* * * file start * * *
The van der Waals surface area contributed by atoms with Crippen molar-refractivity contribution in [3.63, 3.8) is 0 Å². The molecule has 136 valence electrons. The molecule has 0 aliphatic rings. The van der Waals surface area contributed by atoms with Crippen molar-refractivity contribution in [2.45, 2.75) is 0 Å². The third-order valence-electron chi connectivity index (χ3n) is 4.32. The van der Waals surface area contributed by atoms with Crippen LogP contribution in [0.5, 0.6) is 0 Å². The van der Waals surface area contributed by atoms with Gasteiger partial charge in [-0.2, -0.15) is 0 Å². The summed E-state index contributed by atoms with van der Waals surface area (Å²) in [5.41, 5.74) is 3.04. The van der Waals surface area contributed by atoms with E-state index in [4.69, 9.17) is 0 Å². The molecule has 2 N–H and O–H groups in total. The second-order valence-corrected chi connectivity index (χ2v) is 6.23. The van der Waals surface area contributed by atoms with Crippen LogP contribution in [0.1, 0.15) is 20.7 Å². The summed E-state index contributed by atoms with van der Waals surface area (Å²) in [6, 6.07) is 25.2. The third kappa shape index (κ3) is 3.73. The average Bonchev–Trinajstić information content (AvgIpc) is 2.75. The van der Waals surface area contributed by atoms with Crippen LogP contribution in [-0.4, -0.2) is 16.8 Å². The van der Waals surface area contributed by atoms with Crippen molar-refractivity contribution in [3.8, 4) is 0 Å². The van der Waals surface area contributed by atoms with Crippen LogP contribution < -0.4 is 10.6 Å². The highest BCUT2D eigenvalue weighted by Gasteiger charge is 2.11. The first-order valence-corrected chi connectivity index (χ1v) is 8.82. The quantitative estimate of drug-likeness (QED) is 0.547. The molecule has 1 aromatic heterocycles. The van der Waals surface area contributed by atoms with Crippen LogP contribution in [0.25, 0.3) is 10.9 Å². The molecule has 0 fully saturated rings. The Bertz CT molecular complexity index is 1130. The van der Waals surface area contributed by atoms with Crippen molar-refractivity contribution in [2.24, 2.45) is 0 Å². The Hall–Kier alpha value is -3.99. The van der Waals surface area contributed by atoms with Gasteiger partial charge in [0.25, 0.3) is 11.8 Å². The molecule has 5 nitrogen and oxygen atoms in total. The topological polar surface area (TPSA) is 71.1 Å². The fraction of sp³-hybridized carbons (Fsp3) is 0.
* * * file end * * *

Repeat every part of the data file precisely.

The van der Waals surface area contributed by atoms with Crippen molar-refractivity contribution in [3.63, 3.8) is 0 Å². The molecule has 136 valence electrons. The molecule has 0 aliphatic rings. The van der Waals surface area contributed by atoms with Crippen molar-refractivity contribution in [2.45, 2.75) is 0 Å². The third-order valence-electron chi connectivity index (χ3n) is 4.32. The van der Waals surface area contributed by atoms with Crippen LogP contribution in [0.5, 0.6) is 0 Å². The van der Waals surface area contributed by atoms with Gasteiger partial charge in [-0.2, -0.15) is 0 Å². The summed E-state index contributed by atoms with van der Waals surface area (Å²) in [5.41, 5.74) is 3.04. The van der Waals surface area contributed by atoms with E-state index in [4.69, 9.17) is 0 Å². The molecule has 2 N–H and O–H groups in total. The second-order valence-corrected chi connectivity index (χ2v) is 6.23. The van der Waals surface area contributed by atoms with Crippen LogP contribution in [0.1, 0.15) is 20.7 Å². The summed E-state index contributed by atoms with van der Waals surface area (Å²) in [6, 6.07) is 25.2. The third kappa shape index (κ3) is 3.73. The average Bonchev–Trinajstić information content (AvgIpc) is 2.75. The van der Waals surface area contributed by atoms with Crippen LogP contribution in [-0.4, -0.2) is 16.8 Å². The van der Waals surface area contributed by atoms with Crippen molar-refractivity contribution in [3.8, 4) is 0 Å². The van der Waals surface area contributed by atoms with Crippen LogP contribution < -0.4 is 10.6 Å². The highest BCUT2D eigenvalue weighted by Gasteiger charge is 2.11. The first-order valence-corrected chi connectivity index (χ1v) is 8.82. The quantitative estimate of drug-likeness (QED) is 0.547. The molecule has 1 aromatic heterocycles. The van der Waals surface area contributed by atoms with Crippen LogP contribution in [0.25, 0.3) is 10.9 Å². The molecule has 0 fully saturated rings. The Bertz CT molecular complexity index is 1130. The van der Waals surface area contributed by atoms with Crippen molar-refractivity contribution in [2.24, 2.45) is 0 Å². The Hall–Kier alpha value is -3.99. The van der Waals surface area contributed by atoms with Gasteiger partial charge in [0.25, 0.3) is 11.8 Å². The molecule has 5 nitrogen and oxygen atoms in total. The topological polar surface area (TPSA) is 71.1 Å². The fraction of sp³-hybridized carbons (Fsp3) is 0.